Where available, numbers of library workers can be presented as providing a more accurate idea of the strength of the library field, and so of the infrastructure for supporting education and literacy (SDG4), skills development and job-seeking (SDG8), access to culture and other services (SDG1), community-building (SDG11) and research (SDG9).

In particular, numbers of library workers correlate much more strongly than numbers of libraries with outcomes such greater equality (both between women and men, and on other dimensions such as immigrant background and wealth). As such, numbers of libraries can provide an indicator of investment in pro-equity policies (SDGs 5 and 10).

Once again, you can calculate numbers of library workers per million people or per student in order to develop a comparable idea of the strength of libraries and library services in your country. This approach also allows you to cancel out the impact of a tendency to more but less well-staffed libraries in some countries, and fewer but better-staffed libraries in others.

Libraries with internet access

The digital divide remains a reality, defined not just as the gap between those with and without internet access, but also between those who have the confidence and competence to use the internet effectively, and those who do not.

Libraries have an acknowledged role not only in bringing people online, but also in fostering the skills needed to make safe and effective use of the internet, with a strong focus on groups which might otherwise be excluded.

As such, you can propose data on the number of libraries providing internet access as an indicator of how effectively a country is providing support for everyone to make the most of the internet (SDGs 5, 9 and 17). In particular, you may want to focus on the number of libraries offering internet access per million people (as a way of allowing comparisons with other countries), and the share of libraries which are offering internet access.

Numbers of visits and registered users

Moving from the strength of the library field to the use made of it, data about the number of visits to libraries per year, and the share of the population registered can be proposed as an indicator of the effectiveness of government policies around education, culture, research and community activities.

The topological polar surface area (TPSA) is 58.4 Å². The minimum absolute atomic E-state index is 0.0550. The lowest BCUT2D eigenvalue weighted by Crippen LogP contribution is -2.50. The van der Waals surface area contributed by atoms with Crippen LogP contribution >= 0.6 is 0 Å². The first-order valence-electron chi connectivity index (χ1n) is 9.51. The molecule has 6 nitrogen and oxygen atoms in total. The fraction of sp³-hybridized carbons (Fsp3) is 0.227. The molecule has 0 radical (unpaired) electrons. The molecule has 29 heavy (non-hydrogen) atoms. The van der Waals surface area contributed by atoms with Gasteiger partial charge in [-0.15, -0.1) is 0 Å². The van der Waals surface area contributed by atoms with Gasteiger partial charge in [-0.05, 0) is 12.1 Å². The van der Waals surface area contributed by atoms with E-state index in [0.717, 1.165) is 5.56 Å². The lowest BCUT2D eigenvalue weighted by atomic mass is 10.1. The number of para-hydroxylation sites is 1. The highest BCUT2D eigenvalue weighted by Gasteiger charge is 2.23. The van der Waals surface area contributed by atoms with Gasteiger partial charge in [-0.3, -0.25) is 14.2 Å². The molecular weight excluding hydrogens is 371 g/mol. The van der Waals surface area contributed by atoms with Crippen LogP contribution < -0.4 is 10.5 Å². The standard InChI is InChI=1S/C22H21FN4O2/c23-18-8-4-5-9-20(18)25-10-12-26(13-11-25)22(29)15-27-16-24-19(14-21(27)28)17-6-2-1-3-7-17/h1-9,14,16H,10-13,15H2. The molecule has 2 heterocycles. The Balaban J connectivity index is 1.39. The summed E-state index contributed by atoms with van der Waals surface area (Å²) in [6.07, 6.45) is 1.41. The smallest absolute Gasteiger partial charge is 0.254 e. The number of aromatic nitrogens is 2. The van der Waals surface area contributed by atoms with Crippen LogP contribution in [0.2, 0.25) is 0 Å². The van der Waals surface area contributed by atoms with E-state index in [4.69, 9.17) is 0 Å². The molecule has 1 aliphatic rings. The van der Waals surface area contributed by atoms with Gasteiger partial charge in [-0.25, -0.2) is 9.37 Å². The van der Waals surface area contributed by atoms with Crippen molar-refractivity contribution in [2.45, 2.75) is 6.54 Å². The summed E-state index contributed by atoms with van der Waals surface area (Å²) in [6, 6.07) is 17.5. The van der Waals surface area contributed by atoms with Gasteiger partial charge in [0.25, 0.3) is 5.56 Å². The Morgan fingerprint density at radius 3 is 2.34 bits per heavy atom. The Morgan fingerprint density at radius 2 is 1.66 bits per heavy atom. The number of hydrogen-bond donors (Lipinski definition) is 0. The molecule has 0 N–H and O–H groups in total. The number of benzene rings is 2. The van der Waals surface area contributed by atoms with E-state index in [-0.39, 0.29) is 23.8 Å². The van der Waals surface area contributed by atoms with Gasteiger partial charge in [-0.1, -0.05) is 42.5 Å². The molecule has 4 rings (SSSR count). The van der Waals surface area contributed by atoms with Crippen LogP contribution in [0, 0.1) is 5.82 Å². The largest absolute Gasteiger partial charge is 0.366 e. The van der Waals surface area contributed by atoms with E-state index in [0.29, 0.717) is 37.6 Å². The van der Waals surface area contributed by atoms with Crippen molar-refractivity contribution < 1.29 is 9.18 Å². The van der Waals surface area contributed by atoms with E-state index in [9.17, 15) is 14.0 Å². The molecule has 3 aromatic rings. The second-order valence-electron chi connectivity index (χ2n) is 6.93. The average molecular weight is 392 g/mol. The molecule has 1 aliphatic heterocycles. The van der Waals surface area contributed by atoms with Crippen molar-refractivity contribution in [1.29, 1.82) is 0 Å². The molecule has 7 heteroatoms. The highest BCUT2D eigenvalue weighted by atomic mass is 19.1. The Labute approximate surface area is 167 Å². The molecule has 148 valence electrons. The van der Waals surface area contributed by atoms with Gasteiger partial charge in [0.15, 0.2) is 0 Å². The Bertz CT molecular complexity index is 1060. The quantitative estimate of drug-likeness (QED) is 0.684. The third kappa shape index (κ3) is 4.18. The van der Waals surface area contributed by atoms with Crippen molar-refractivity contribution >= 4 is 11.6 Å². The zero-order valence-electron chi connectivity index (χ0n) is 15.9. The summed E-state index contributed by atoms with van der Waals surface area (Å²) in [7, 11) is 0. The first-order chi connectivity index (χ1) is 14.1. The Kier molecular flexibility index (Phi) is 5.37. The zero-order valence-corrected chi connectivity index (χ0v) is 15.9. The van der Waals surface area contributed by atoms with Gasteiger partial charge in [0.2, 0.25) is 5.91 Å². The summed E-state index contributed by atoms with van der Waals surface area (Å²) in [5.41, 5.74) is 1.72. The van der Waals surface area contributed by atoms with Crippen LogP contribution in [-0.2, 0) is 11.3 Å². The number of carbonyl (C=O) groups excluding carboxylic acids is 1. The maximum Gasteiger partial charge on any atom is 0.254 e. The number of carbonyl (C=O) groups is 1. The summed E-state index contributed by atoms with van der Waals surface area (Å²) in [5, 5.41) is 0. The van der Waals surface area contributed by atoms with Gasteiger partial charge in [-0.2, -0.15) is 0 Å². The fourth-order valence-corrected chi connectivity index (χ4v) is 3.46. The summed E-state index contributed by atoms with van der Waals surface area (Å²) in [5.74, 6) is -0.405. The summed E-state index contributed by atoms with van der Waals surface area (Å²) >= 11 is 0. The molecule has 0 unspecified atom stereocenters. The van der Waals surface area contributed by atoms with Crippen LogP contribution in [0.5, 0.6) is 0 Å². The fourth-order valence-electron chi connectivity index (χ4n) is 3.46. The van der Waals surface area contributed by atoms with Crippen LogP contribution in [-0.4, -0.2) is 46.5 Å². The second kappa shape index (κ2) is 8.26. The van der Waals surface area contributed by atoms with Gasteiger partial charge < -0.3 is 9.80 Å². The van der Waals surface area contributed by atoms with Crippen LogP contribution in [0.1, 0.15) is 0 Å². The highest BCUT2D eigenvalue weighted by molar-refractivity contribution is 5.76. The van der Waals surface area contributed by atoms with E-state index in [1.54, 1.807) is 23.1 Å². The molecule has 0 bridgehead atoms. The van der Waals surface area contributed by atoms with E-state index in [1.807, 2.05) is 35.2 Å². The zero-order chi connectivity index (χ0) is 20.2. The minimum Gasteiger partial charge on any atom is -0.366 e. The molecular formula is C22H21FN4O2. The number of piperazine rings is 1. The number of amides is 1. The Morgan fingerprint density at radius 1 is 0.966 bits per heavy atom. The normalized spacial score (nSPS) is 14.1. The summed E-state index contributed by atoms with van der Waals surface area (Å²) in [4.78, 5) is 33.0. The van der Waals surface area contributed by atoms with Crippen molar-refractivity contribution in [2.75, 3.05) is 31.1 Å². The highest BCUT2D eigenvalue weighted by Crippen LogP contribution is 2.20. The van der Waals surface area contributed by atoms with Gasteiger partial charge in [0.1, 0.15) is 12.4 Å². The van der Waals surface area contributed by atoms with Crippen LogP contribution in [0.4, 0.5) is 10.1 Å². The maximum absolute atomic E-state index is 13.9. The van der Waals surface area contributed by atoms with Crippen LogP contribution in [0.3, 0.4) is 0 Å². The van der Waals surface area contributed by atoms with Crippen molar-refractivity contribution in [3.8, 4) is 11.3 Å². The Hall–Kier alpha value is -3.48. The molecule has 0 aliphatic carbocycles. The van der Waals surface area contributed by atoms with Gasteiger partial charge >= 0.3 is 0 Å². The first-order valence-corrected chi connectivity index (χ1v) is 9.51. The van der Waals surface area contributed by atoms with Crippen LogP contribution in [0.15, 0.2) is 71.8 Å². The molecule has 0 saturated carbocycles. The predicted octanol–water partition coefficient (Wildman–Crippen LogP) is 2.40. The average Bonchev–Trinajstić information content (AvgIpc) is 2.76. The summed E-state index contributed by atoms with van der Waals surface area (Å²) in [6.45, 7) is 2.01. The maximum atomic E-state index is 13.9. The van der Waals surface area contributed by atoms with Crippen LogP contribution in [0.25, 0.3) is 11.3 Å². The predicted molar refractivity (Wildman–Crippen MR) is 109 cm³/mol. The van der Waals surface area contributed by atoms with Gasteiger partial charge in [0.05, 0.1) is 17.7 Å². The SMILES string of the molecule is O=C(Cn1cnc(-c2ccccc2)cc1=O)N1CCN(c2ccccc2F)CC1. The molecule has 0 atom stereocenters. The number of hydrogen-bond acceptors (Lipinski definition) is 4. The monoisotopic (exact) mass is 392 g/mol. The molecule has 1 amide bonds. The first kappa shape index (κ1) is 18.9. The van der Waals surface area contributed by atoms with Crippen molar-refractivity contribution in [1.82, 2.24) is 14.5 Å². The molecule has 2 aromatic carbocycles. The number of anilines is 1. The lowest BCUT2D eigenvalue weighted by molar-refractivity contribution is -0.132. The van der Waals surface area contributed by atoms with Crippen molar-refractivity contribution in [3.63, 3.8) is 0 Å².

For example, Finland used data on library visits as a metric of engagement in learning in its 2020 Voluntary National Review (SDG4). Visits to libraries also tend to correlate with wider engagement in culture, which is relevant across the SDGs. Numbers of visits can also be used as an indicator of level of use of public spaces (SDG11).

Numbers of loans

Another indicator of levels of use of libraries, at least in their core role of supporting reading and research, is the number of loans they make. You can calculate this on a per-person basis, at least if you have national-level data.

While, arguably, lending books is only one part of the work of many libraries now, it can still be used as an indicator of engagement in reading and learning (SDG4), and research (SDG9) as well as of wider cultural engagement.


Hopefully, the ideas in this blog give you can idea of how you may be able to propose library data to the authorities responsible for tracking progress towards the SDGs. Depending on what your country is already doing – and the data you have available – you will want to adapt your message of course. In particular if your country is carrying out a Voluntary National Review, there may be interesting opportunities to engage.

Let us know how you get on!


The 10-Minute International Librarian #23: Think of something that hasn’t worked, and learn from it

Celebrating success is an important way to maintain motivation and energy.

But not every initiative works, especially when it is new or innovative!

Everyone will experience failures, or things that didn’t quite turn out as hoped. But beyond the disappointment, these can also be great opportunities to develop.

Indeed, there is often less to learn from a success than from a failure!

If the library field is to continue to learn and develop, taking these opportunities is important.

So for our 23rd 10-Minute International Librarian, think of something you’ve done that hasn’t worked, and learn from it.

Try to find which parts of any initiative could be changed or improved. Sometimes of course, it may be bad luck, but even some elements of chance can be managed.

You can these use what you have learned in your work in future.

You might even write a blog or present a paper about something that hasn’t worked, in order to help others share in your understanding, and avoid making mistakes.

Let us know if you have learned from mistakes, or have seen great examples of how this can be done in the comments below.

Good luck!


This idea relates to the IFLA Strategy! 3.4 Provide targeted learning and professional development.

You can view all of our ideas using the #10MinuteInternationalLibrarian tag on this blog, and of course on IFLA’s Ideas Store! Do also share your ideas in the comments box.